Can I work part-time locum tenens if I have a full-time job?

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Experienced locum tenens Nicholas Kusnezov, MD, answers commonly asked questions about how part-time locum tenens can work with a full-time job.

Locum tenens and full-time work aren’t mutually exclusive. In fact, many physicians who work locum tenens are employed full-time for supplemental income, to save for retirement, to pay down debt — or just to have more disposable income. Here are answers to some of the most commonly asked questions I get from full-time physicians wondering if they can work part-time locum tenens with a full-time job.

Should I notify my employer?

Yes. It is always best practice to keep your primary employer in the loop. You should make sure that you are contractually able to moonlight prior to pursuing this so that you are not in breach of contract with your primary job.

For instance, there may be a non-compete clause in your contract or a clause specifically prohibiting other forms of employment which may broadly encompass locums. It is always best to be transparent with your primary practice to avoid any issues that may arise because of moonlighting which may be brought to light.

And if there’s no conflict, you can easily work locum assignments in on weekends or take vacation time. As a locum tenens I would recommend building in the possibility for moonlighting within your contract so long as you remain a productive member of your practice. This would give you the opportunity to supplement your experience and your income.

Ultimately, the you’ll need to be credentialed at the hospital where you’re taking locums shifts, and the locums company will reach out to the hospitals where you currently work. They’ll need letters of good standing and/or practice references, though this may not directly include your employer.

How does licensing, credentialing, and malpractice insurance work for a part-time locum?

Whether you choose part-time or full-time locums, the locums agency takes care of the vast majority of the paperwork. This includes everything from licensing to credentialing, which are arguably the most painful parts. Malpractice insurance is similarly more than sufficiently covered through the locums agency. As a result, whether you do part-time or full-time locums, the process is painless.

How does part-time locums scheduling work with a full-time job?

The majority of part-time locum providers have full-time jobs. As a result, you are essentially building in locum assignments to your already full-time schedule. This does require some foresight and careful planning, especially with consideration for travel times — unless you’re working local locums — and alterations in the schedules of your primary practice, both clinic and OR.

There are many opportunities which are constantly flooded into the market, and rest assured, you will find an assignment which works for your schedule. There are a variety of different types of assignments, ranging from periodic weekend coverage for as little as once a month to full-time locum positions. I think most often, you’ll find a weekend or seven-day stretch presented that, with enough advance notice, you would be able to work into your primary practice schedule by condensing and moving a few dates around.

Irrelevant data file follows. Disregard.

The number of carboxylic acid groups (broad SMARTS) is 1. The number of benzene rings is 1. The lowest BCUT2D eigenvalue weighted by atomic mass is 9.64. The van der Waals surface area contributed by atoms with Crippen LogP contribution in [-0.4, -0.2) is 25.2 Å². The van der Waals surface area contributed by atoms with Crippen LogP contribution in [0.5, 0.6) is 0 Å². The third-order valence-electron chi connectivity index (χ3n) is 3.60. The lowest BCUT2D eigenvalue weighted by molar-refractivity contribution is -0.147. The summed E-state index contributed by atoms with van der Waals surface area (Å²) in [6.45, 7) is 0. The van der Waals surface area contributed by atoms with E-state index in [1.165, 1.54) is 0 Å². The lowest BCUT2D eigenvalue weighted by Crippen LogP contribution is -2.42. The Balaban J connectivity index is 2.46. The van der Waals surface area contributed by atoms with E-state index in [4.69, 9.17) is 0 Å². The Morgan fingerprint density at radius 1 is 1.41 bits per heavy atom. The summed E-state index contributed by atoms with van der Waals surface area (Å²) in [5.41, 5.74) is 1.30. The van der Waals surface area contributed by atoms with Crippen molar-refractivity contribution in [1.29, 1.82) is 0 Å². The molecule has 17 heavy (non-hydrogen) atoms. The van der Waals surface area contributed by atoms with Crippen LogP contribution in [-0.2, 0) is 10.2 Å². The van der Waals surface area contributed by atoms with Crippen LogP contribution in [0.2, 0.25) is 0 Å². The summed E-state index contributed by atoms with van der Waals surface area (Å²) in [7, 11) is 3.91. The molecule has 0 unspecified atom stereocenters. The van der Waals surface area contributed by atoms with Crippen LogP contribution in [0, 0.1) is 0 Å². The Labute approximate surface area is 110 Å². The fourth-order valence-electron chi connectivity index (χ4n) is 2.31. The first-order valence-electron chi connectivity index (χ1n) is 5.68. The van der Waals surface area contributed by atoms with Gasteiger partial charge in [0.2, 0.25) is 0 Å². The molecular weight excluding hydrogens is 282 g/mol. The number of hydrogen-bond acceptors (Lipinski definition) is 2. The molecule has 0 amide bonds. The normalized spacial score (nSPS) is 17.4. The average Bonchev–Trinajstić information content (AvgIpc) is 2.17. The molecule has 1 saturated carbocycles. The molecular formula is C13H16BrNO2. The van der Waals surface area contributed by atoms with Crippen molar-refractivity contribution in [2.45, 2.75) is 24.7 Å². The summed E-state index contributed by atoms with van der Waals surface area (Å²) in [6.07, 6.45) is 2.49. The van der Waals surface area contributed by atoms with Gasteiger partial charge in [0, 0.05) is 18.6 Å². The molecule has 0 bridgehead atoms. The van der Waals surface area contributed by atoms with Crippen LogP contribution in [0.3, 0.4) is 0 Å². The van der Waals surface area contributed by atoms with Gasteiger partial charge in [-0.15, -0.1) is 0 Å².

How far in advance should you start planning if you’re considering working locums?

Whether you are a full-time or part-time locum provider, integrating locum assignments into your primary practice schedule takes foresight and organization. In my experience, you can never start planning too early. Namely, I would recommend as soon as yourlocum agency presents you with opportunities in a state that you could foresee potentially working.

The first step is licensing. Once you commit to a potential assignment, the locum agency will initiate the licensing process, which is dramatically easier than doing this yourself. Some agencies will completely cover the cost of licensing, and others will wait until you work an assignment in that state to reimburse you. Once you have a license, it’s just a matter of finding the right opportunity at the right time.

Frequently you will be presented with assignments for a broad range of potential dates. I have found more often that the facilities are amenable to adjusting their schedule to match yours, as you are providing them with a much-needed service. Even if the assignment schedule has a specific set of dates that don’t exactly meet my availability, I tend to respond to most of them with my own dates that I know I would be able to swing. In most cases, the dates I’ve requested are often accommodated. Sometimes it’s a give-and-take.

Since credentialing may take a month or more, you’ll want to accept an assignment as far in advance as possible. For last-minute needs, facilities are often capable of at least doing a short-term emergency credentialing, which I have found common for last-minute asks. Most of the time I allow for at least one to two months for the credentialing process.

Personally, I am always looking about three months down the line, though for ongoing assignments, I may plan as far out as six months. Being the first to offer and sign off on dates gives you much more flexibility. So start early, plan ahead, and stay organized. You’ll find that locums offers an excellent supplement to your primary practice both in terms of experience and income.


This post is sponsored by Locumstory. For the original article click here.



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